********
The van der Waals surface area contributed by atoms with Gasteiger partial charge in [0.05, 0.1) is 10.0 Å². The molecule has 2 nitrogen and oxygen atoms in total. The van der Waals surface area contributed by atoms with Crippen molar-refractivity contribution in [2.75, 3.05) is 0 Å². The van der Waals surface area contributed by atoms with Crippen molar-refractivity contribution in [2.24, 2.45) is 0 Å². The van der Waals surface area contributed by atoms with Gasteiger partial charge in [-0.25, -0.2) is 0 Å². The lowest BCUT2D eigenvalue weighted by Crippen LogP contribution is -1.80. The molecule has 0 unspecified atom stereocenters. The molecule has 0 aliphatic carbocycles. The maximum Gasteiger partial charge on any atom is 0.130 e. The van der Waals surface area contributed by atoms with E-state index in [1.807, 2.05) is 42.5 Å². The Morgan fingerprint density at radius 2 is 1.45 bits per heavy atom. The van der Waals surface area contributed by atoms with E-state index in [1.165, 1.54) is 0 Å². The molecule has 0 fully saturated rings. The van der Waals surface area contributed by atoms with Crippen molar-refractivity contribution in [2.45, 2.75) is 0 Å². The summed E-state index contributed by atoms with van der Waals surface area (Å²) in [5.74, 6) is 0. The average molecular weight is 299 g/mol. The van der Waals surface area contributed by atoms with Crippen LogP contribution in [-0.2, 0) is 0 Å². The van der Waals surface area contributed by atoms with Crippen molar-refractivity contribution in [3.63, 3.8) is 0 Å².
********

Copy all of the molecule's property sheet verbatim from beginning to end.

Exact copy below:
The van der Waals surface area contributed by atoms with Gasteiger partial charge in [0.05, 0.1) is 10.0 Å². The molecule has 2 nitrogen and oxygen atoms in total. The van der Waals surface area contributed by atoms with Crippen molar-refractivity contribution in [2.75, 3.05) is 0 Å². The van der Waals surface area contributed by atoms with Crippen molar-refractivity contribution in [2.24, 2.45) is 0 Å². The van der Waals surface area contributed by atoms with Gasteiger partial charge in [-0.25, -0.2) is 0 Å². The lowest BCUT2D eigenvalue weighted by Crippen LogP contribution is -1.80. The molecule has 0 unspecified atom stereocenters. The molecule has 0 aliphatic carbocycles. The maximum Gasteiger partial charge on any atom is 0.130 e. The van der Waals surface area contributed by atoms with E-state index in [1.807, 2.05) is 42.5 Å². The Morgan fingerprint density at radius 2 is 1.45 bits per heavy atom. The van der Waals surface area contributed by atoms with E-state index in [1.165, 1.54) is 0 Å². The molecule has 0 fully saturated rings. The van der Waals surface area contributed by atoms with Crippen molar-refractivity contribution in [2.45, 2.75) is 0 Å². The summed E-state index contributed by atoms with van der Waals surface area (Å²) in [5.74, 6) is 0. The average molecular weight is 299 g/mol. The van der Waals surface area contributed by atoms with Crippen LogP contribution in [-0.2, 0) is 0 Å². The van der Waals surface area contributed by atoms with Crippen molar-refractivity contribution in [3.63, 3.8) is 0 Å².